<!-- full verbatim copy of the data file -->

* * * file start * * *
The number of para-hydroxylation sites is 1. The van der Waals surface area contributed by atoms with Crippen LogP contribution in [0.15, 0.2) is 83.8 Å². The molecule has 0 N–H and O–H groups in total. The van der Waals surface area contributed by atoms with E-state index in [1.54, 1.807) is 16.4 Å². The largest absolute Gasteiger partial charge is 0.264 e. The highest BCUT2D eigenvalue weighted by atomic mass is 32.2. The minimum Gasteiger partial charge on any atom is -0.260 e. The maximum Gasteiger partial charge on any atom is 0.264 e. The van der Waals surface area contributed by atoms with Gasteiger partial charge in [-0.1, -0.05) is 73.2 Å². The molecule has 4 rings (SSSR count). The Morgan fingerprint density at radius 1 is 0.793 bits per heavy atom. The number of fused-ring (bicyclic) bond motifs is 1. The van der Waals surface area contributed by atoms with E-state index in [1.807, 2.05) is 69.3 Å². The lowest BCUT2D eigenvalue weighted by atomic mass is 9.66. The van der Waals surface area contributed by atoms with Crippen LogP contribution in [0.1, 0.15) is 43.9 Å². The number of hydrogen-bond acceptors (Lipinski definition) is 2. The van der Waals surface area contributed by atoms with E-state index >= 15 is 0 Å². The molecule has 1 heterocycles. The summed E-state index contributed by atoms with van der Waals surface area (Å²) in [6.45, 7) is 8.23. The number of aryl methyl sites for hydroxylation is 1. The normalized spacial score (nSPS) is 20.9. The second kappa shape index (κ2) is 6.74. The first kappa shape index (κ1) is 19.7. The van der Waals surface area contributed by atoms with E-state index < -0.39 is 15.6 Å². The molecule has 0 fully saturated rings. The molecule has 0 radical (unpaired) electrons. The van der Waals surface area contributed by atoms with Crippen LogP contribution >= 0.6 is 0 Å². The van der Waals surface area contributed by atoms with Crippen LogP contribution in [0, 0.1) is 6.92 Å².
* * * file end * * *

The number of para-hydroxylation sites is 1. The van der Waals surface area contributed by atoms with Crippen LogP contribution in [0.15, 0.2) is 83.8 Å². The molecule has 0 N–H and O–H groups in total. The van der Waals surface area contributed by atoms with E-state index in [1.54, 1.807) is 16.4 Å². The largest absolute Gasteiger partial charge is 0.264 e. The highest BCUT2D eigenvalue weighted by atomic mass is 32.2. The minimum Gasteiger partial charge on any atom is -0.260 e. The maximum Gasteiger partial charge on any atom is 0.264 e. The van der Waals surface area contributed by atoms with Gasteiger partial charge in [-0.1, -0.05) is 73.2 Å². The molecule has 4 rings (SSSR count). The Morgan fingerprint density at radius 1 is 0.793 bits per heavy atom. The number of fused-ring (bicyclic) bond motifs is 1. The van der Waals surface area contributed by atoms with E-state index in [1.807, 2.05) is 69.3 Å². The lowest BCUT2D eigenvalue weighted by atomic mass is 9.66. The van der Waals surface area contributed by atoms with Crippen LogP contribution in [0.1, 0.15) is 43.9 Å². The number of hydrogen-bond acceptors (Lipinski definition) is 2. The van der Waals surface area contributed by atoms with E-state index >= 15 is 0 Å². The molecule has 1 heterocycles. The summed E-state index contributed by atoms with van der Waals surface area (Å²) in [6.45, 7) is 8.23. The number of aryl methyl sites for hydroxylation is 1. The normalized spacial score (nSPS) is 20.9. The second kappa shape index (κ2) is 6.74. The first kappa shape index (κ1) is 19.7. The van der Waals surface area contributed by atoms with E-state index < -0.39 is 15.6 Å². The molecule has 0 fully saturated rings. The molecule has 0 radical (unpaired) electrons. The van der Waals surface area contributed by atoms with Crippen LogP contribution >= 0.6 is 0 Å². The van der Waals surface area contributed by atoms with Crippen LogP contribution in [0, 0.1) is 6.92 Å².